How Do I Choose a Healthy Kitten?

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If you are going to get a new kitten, it is important that you know how to choose one that is healthy. 

There are lots of adorable felines in shelters and pet stores, but you will need to narrow down your options. In this article, you’ll learn which signs to look out for.

1. Spend Time With the Kitten

One of the best things that you can do to determine the overall health of a kitten is to spend time with it. Does the kitten willingly play with you or does it completely shy away? You probably don’t want to choose a cat that hides away and doesn’t even acknowledge your existence.

2. Be Patient

Keep in mind that not all kittens will instantly play with you; it might take a little bit of cajoling. After all, they aren’t familiar with you at all. A healthy and properly socialized cat will eventually open up and start interacting with you. If this does not happen, there is probably something wrong with them.

3. Observe the Cat

You can also learn a lot about the mental and physical health of a cat by simply observing it from a distance. Pay close attention to what each cat is doing. You want to focus on kittens that freely interact and associate with other cats in the litter. This is a sign of good socialization, which is very important to say the least.

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4. Examining the Cat

You don’t have to be a veterinarian to examine a cat and check for signs of illness or health problems. In fact, it is highly recommended that you do this before choosing to bring home one cat in particular.

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The Eyes

Take a look at the cat’s eyes to make sure they are bright and not milky or foggy. Their eyes should look straight at you.


You don’t want to get a cat with a swollen belly, as this can indicate a parasitic infection or malnutrition.

Skin and Coat

A healthy cat’s coat should be shiny and smooth. If the cat’s skin is flaky and dry, it could have a serious health problem. You shouldn’t see any bald areas on the cat whatsoever.


The kitten’s ears should be clean and not have a particular smell coming off them. If you happen to notice a brown-colored discharge from the ears, the cat could have mites. There is a medication that can treat this, but it is not ideal if you are getting a new kitten.

5. Vaccinated or Not?

Make sure that you ask the breeder or shelter if the kitten has been vaccinated before taking it home. It is never a good idea for young cats to be introduced into a new home before they’ve gotten all the necessary vaccinations. You will want to get proof of this as well. Ask for the proper paperwork to confirm this.

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6. Consider Your Options

You should take the time to look at numerous litters of kittens before deciding on a certain cat. This will greatly increase your chances of finding the perfect kitten in terms of its overall health and personality. With so many options to choose from, you don’t want to limit yourself too much.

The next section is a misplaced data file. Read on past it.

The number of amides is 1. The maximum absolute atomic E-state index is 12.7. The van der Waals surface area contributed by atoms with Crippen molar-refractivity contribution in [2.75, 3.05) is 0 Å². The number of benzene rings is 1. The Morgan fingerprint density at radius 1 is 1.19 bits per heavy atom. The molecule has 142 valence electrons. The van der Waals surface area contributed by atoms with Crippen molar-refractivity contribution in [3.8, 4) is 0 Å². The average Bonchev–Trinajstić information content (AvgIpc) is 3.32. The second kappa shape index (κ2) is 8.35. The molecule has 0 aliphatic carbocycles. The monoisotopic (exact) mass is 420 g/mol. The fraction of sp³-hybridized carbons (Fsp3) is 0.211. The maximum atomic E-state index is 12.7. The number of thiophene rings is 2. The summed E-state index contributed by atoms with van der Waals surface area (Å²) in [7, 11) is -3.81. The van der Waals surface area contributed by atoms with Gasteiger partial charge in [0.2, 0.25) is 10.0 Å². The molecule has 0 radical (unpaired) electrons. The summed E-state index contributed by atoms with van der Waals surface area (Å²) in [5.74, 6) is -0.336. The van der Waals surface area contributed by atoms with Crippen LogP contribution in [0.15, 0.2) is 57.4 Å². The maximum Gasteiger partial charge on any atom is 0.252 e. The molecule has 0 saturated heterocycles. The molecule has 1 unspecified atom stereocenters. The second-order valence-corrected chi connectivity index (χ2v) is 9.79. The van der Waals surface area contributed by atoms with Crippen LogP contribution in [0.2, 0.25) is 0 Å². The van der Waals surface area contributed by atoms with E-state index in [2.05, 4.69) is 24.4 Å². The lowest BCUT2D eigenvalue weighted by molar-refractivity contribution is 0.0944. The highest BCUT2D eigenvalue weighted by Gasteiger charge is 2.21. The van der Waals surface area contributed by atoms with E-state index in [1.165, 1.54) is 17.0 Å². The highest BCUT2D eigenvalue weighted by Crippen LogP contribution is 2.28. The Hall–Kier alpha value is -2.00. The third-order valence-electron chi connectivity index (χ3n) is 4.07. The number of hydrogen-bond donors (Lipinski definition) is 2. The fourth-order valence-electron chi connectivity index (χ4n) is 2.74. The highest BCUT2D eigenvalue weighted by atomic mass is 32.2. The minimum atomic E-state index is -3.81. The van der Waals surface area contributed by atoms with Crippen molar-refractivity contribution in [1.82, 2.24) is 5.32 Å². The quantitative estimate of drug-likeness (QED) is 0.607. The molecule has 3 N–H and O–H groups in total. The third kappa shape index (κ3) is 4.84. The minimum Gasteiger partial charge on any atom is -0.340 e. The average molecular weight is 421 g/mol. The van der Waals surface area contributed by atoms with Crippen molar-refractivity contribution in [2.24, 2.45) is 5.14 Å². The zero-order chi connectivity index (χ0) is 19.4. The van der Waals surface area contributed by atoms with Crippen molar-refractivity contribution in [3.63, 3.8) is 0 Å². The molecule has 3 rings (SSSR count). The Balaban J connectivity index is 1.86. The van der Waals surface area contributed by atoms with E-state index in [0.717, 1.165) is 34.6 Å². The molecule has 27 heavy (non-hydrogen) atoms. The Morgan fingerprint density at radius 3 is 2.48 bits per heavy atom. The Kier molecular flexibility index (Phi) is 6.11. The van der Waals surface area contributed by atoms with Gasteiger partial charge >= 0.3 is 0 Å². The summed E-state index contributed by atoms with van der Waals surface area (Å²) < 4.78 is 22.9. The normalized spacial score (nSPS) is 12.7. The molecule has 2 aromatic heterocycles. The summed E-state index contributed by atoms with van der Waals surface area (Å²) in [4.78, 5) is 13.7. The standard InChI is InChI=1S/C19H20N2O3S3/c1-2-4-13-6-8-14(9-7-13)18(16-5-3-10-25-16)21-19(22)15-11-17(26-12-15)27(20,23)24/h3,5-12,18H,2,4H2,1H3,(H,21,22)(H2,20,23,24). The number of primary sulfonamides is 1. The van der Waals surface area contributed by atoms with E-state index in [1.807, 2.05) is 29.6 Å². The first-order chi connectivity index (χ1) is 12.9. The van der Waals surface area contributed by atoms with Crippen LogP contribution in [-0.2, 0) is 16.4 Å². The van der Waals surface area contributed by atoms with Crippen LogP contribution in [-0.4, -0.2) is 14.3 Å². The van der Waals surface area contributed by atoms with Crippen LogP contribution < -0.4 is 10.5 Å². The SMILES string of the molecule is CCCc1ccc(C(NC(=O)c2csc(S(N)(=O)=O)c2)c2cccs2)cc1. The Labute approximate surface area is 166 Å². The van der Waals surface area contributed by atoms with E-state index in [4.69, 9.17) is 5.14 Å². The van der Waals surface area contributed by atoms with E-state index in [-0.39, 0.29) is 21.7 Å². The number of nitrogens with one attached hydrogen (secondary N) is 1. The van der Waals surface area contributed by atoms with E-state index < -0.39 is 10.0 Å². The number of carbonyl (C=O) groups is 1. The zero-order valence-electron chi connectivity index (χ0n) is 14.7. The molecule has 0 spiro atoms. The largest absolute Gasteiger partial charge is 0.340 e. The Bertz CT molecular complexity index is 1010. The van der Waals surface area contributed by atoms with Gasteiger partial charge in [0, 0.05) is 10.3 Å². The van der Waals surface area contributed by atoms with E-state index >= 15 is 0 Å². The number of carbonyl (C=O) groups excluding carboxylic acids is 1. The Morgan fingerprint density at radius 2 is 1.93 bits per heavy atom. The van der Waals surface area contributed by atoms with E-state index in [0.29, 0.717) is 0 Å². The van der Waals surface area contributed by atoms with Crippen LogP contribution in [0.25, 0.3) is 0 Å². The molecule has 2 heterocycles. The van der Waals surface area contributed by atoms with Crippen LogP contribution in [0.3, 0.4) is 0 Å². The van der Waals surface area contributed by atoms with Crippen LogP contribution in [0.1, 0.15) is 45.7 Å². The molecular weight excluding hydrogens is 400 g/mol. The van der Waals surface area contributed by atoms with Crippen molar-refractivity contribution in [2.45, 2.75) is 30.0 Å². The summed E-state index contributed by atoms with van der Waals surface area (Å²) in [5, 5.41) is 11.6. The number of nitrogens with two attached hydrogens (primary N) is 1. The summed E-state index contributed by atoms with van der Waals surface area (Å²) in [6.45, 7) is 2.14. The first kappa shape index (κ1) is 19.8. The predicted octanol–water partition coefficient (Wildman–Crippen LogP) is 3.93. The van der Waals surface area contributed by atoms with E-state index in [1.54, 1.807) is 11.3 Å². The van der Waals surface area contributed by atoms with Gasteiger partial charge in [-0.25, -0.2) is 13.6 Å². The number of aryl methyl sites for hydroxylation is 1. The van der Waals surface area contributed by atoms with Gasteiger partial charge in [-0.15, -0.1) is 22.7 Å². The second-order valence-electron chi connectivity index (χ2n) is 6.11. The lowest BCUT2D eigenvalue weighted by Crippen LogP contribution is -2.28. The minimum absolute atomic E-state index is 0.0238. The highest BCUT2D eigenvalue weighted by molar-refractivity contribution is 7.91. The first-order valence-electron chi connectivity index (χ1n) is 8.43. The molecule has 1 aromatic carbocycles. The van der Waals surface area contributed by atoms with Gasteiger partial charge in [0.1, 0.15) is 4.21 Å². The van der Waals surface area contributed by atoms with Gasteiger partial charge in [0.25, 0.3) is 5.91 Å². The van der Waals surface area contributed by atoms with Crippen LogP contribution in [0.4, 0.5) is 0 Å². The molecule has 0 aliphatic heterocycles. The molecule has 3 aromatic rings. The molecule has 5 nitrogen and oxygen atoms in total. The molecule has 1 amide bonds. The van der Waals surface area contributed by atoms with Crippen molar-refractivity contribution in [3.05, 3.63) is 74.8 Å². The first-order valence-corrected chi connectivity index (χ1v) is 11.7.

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7. Choosing the Right Age

A cat that is twelve weeks old will typically be fully socialized, which is why it is such a good age to get one at. Socialization starts at around two weeks old with these animals, and it goes on for a few months. If the cat is older than twelve weeks old and doesn’t seem properly socialized, you will want to strongly consider choosing another one.

Rehoming a Problem Cat

You will also need to know when it is time to rehome a cat you have gotten that just isn’t working out. It is not a good idea to find your kitten a new home until it is at least 12 weeks old. If they are fighting with other pets in the house or being bullied by one, you should strongly consider doing this.

While it is never easy to admit that you have to give up your beloved feline friend, you will need to be honest with yourself. If the cat is causing problems or they are in danger from another pet, you aren’t doing it any favors by keeping it in your home.

Try to find someone you know who can take the cat. Make sure the person is aware of all the cat’s issues before handing it over to them.

Getting Two Cats Together

You should consider bringing two cats from the same litter home instead of just one. This will provide your cat with additional companionship, which is always a good thing. The fact is that they are both far more likely to be well-adjusted in this scenario.

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Taking just one cat from a litter comes with all sorts of risks. There is always the chance that the cat will start acting out because it doesn’t have any of its littermates around. While not everyone can take in two kittens at once, it is something to consider.


  • Make sure that you spend a good amount of time with each cat before choosing one to bring home.
  • You can learn a lot about how healthy and well-socialized a cat is by simply observing how it interacts with its littermates.
  • A cat is usually fully socialized by the time it is twelve weeks old.
  • It’s okay if a certain cat doesn’t come right over and play with you instantly. Some cats take a little while to open up.
  • If a cat absolutely refuses to interact with you, they are properly not socialized very well and should be avoided.
  • Perform a thorough examination of the cat’s ears, eyes, coat, and other body parts.
  • A healthy cat will have a shiny coat and normal skin without any bald patches.
  • If your new kitten is having serious problems adjusting to life in your home, you’ll want to consider finding another home for it.
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